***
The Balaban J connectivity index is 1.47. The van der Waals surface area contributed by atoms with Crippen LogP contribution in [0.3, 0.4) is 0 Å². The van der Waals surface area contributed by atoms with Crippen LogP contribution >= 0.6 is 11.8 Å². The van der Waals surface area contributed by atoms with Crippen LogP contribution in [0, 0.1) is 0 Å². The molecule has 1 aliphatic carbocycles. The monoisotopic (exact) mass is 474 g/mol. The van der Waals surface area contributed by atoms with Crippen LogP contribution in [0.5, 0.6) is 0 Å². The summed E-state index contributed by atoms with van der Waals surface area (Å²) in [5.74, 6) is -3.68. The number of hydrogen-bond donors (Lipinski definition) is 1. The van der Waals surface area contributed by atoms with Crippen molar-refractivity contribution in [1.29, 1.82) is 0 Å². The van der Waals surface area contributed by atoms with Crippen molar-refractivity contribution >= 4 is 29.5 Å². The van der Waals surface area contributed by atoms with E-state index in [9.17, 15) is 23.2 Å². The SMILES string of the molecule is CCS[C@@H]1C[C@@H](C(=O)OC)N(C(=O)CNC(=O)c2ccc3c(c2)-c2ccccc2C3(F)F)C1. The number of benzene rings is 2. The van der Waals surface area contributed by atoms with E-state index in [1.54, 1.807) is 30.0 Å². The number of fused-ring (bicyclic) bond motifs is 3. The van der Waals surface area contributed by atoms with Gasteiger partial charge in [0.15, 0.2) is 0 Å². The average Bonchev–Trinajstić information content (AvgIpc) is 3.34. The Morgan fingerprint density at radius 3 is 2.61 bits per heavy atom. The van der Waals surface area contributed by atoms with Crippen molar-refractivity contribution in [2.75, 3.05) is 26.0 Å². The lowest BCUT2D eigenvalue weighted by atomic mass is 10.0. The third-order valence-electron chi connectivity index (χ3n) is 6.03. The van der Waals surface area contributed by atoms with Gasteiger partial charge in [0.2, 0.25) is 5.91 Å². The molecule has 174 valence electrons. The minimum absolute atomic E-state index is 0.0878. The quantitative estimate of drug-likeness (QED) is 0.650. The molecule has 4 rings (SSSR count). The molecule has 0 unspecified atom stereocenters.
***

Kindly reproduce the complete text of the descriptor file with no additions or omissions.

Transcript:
The Balaban J connectivity index is 1.47. The van der Waals surface area contributed by atoms with Crippen LogP contribution in [0.3, 0.4) is 0 Å². The van der Waals surface area contributed by atoms with Crippen LogP contribution >= 0.6 is 11.8 Å². The van der Waals surface area contributed by atoms with Crippen LogP contribution in [0, 0.1) is 0 Å². The molecule has 1 aliphatic carbocycles. The monoisotopic (exact) mass is 474 g/mol. The van der Waals surface area contributed by atoms with Crippen LogP contribution in [0.5, 0.6) is 0 Å². The summed E-state index contributed by atoms with van der Waals surface area (Å²) in [5.74, 6) is -3.68. The number of hydrogen-bond donors (Lipinski definition) is 1. The van der Waals surface area contributed by atoms with Crippen molar-refractivity contribution in [1.29, 1.82) is 0 Å². The van der Waals surface area contributed by atoms with Crippen molar-refractivity contribution >= 4 is 29.5 Å². The van der Waals surface area contributed by atoms with E-state index in [9.17, 15) is 23.2 Å². The SMILES string of the molecule is CCS[C@@H]1C[C@@H](C(=O)OC)N(C(=O)CNC(=O)c2ccc3c(c2)-c2ccccc2C3(F)F)C1. The number of benzene rings is 2. The van der Waals surface area contributed by atoms with E-state index in [1.54, 1.807) is 30.0 Å². The number of fused-ring (bicyclic) bond motifs is 3. The van der Waals surface area contributed by atoms with Gasteiger partial charge in [0.15, 0.2) is 0 Å². The average Bonchev–Trinajstić information content (AvgIpc) is 3.34. The Morgan fingerprint density at radius 3 is 2.61 bits per heavy atom. The van der Waals surface area contributed by atoms with Crippen molar-refractivity contribution in [2.75, 3.05) is 26.0 Å². The lowest BCUT2D eigenvalue weighted by atomic mass is 10.0. The third-order valence-electron chi connectivity index (χ3n) is 6.03. The van der Waals surface area contributed by atoms with Gasteiger partial charge in [0.2, 0.25) is 5.91 Å². The molecule has 174 valence electrons. The minimum absolute atomic E-state index is 0.0878. The quantitative estimate of drug-likeness (QED) is 0.650. The molecule has 4 rings (SSSR count). The molecule has 0 unspecified atom stereocenters.